'India has the potential to reduce its trade deficit with China by $8.4 billion in FY21.'
On Thursday, July 23, the government imposed restrictions on public procurement from China and other countries with a common border.
As the military stand-off in Ladakh continues, the Modi government accelerates its campaign to curb the Chinese influence on the Indian economy.
Sankar Chakraborti, Group CEO, Acuité Ratings & Research, tells Rediff.com's Prasanna D Zore about do-able steps that can help India cut back its imports from China.
What are India's biggest imports from and exports to China? How does India fare in comparison to China in global trade?
China being an export-driven economy is one of the largest players in global trade with exports of $2.5 trillion and imports of $2.1 trillion in CY19 (calendar year).
China's trade surplus was pegged at $422 billion in CY19 while India's trade deficit was at $160.5 billion in FY20 (financial year).
With exports and imports combined, India's trade volumes are only a modest 17 per cent of that of China.
However, Acuité Ratings & Research in its recent report stated that India has the potential to reduce its trade deficit with China by $8.4 billion in FY21, which is equivalent to 17.3 per cent of the deficit with China and 0.3 per cent of India's GDP.
This can be achieved by the rationalisation of just a quarter of India's imports from China in select sectors where the domestic economy has well-developed manufacturing capabilities.
How do you look at the India-China stand-off in Ladakh vis-a-vis an opportunity to scale down imports from China? By how much can we reduce our imports from China?
India is rich with human capital and desires to be self-sufficient in every possible segment. But the Indian economy will need many years of calibrated approach to reduce dependency on other countries.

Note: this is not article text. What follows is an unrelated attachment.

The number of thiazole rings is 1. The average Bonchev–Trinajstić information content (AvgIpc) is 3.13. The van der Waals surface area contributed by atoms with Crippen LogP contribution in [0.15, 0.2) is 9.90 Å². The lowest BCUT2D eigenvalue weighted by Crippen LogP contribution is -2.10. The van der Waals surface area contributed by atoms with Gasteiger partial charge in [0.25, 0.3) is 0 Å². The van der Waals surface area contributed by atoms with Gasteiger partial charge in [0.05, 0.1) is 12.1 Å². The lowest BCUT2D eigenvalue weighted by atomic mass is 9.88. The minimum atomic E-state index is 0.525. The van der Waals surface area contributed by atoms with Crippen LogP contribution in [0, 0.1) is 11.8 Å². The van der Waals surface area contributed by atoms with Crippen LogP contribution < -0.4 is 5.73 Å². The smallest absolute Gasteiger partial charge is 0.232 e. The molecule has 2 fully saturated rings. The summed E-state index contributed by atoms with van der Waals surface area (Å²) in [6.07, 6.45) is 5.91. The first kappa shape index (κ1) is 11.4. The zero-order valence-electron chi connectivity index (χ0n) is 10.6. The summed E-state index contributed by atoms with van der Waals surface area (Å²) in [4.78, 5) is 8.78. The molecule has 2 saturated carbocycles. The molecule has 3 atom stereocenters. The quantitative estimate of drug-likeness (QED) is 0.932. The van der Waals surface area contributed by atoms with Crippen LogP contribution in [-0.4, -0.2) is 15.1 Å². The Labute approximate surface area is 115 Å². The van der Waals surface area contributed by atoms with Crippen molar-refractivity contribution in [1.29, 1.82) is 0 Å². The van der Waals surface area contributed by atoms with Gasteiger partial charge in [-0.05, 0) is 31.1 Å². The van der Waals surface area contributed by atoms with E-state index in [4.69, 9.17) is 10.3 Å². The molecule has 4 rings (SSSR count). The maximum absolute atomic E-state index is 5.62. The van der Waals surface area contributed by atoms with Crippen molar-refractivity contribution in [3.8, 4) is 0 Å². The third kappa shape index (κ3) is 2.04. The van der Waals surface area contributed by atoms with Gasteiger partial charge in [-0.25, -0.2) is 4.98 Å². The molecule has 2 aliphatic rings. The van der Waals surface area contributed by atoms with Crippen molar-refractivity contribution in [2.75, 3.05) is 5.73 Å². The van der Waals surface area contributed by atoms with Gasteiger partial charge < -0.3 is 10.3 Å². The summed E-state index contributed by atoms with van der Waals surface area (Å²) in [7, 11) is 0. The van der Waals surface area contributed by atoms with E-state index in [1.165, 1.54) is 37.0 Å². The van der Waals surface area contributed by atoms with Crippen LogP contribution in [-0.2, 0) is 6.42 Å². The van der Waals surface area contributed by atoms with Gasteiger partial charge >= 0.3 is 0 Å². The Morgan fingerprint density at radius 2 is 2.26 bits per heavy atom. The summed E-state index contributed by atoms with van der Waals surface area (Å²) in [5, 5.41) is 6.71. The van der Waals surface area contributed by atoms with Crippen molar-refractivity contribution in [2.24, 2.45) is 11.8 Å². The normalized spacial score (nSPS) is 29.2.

We believe that there exist almost 40 sub-sectors, which can absorb imports from China significantly.
Cumulatively, these sectors see imports of $33.6 billion from China on an annual basis.
We determine that in the first phase, these sectors can reduce imports to the tune of $8.4 billion within a fiscal depending on the prevailing economic climate.
These are short-term and can be accomplished given the availability of resources.
However, ease of doing business, particularly in the manufacturing sector, and the financial sector's ability to assess and take risks will play the most important role in garnering a significant share of the expanding markets in the long run.
In FY20 India had a $48.5 billion trade deficit with China? How can India bring down this huge number by half or even say one-fourth?
Under normal circumstances, it is not advisable to have a complete embargo on imports.
This is because a healthy economy must have access to the finest quality goods and services at the best available price point.
Therefore, in a free market, countries compete based on what they can do best as compared to their peers.
Having said that, for countries such as India, it is wise to specialise and find strengths within the domestic economy.
Based on Acuité's assessment, with a conducive policy framework and a focused approach, India can very well substitute nearly 50 per cent of its imports from China.